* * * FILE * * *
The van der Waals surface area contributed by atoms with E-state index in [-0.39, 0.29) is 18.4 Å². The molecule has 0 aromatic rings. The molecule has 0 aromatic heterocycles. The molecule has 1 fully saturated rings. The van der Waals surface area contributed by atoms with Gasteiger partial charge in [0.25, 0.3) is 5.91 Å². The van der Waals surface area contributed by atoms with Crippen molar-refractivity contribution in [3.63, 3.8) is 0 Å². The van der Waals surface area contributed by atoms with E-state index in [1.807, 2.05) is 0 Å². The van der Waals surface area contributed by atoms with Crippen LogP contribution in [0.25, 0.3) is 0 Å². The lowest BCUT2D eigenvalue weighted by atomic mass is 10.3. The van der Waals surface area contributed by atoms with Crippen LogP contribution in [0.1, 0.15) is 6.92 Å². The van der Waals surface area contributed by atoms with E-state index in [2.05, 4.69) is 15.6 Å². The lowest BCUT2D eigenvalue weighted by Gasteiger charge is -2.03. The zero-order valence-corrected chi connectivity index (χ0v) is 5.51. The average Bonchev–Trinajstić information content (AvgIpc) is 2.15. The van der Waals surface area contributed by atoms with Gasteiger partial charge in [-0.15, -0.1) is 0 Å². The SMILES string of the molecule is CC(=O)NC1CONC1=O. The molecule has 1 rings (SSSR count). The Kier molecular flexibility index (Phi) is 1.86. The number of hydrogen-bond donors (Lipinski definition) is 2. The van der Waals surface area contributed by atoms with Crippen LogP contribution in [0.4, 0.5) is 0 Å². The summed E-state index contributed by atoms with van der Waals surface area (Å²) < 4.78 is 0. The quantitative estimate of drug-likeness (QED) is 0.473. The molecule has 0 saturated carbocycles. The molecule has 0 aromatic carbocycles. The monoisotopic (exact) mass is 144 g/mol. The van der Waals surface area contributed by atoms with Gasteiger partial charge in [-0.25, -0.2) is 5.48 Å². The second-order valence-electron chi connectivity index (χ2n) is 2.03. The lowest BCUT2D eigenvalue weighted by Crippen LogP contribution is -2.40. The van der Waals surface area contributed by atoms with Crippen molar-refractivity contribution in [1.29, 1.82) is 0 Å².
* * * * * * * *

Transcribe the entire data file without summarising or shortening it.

The van der Waals surface area contributed by atoms with E-state index in [-0.39, 0.29) is 18.4 Å². The molecule has 0 aromatic rings. The molecule has 0 aromatic heterocycles. The molecule has 1 fully saturated rings. The van der Waals surface area contributed by atoms with Gasteiger partial charge in [0.25, 0.3) is 5.91 Å². The van der Waals surface area contributed by atoms with Crippen molar-refractivity contribution in [3.63, 3.8) is 0 Å². The van der Waals surface area contributed by atoms with E-state index in [1.807, 2.05) is 0 Å². The van der Waals surface area contributed by atoms with Crippen LogP contribution in [0.25, 0.3) is 0 Å². The lowest BCUT2D eigenvalue weighted by atomic mass is 10.3. The van der Waals surface area contributed by atoms with Crippen LogP contribution in [0.1, 0.15) is 6.92 Å². The van der Waals surface area contributed by atoms with E-state index in [2.05, 4.69) is 15.6 Å². The lowest BCUT2D eigenvalue weighted by Gasteiger charge is -2.03. The zero-order valence-corrected chi connectivity index (χ0v) is 5.51. The average Bonchev–Trinajstić information content (AvgIpc) is 2.15. The van der Waals surface area contributed by atoms with Gasteiger partial charge in [-0.15, -0.1) is 0 Å². The SMILES string of the molecule is CC(=O)NC1CONC1=O. The molecule has 1 rings (SSSR count). The Kier molecular flexibility index (Phi) is 1.86. The number of hydrogen-bond donors (Lipinski definition) is 2. The van der Waals surface area contributed by atoms with Crippen LogP contribution in [0.4, 0.5) is 0 Å². The summed E-state index contributed by atoms with van der Waals surface area (Å²) < 4.78 is 0. The quantitative estimate of drug-likeness (QED) is 0.473. The molecule has 0 saturated carbocycles. The molecule has 0 aromatic carbocycles. The monoisotopic (exact) mass is 144 g/mol. The van der Waals surface area contributed by atoms with Gasteiger partial charge in [-0.25, -0.2) is 5.48 Å². The second-order valence-electron chi connectivity index (χ2n) is 2.03. The lowest BCUT2D eigenvalue weighted by Crippen LogP contribution is -2.40. The van der Waals surface area contributed by atoms with Crippen molar-refractivity contribution in [1.29, 1.82) is 0 Å².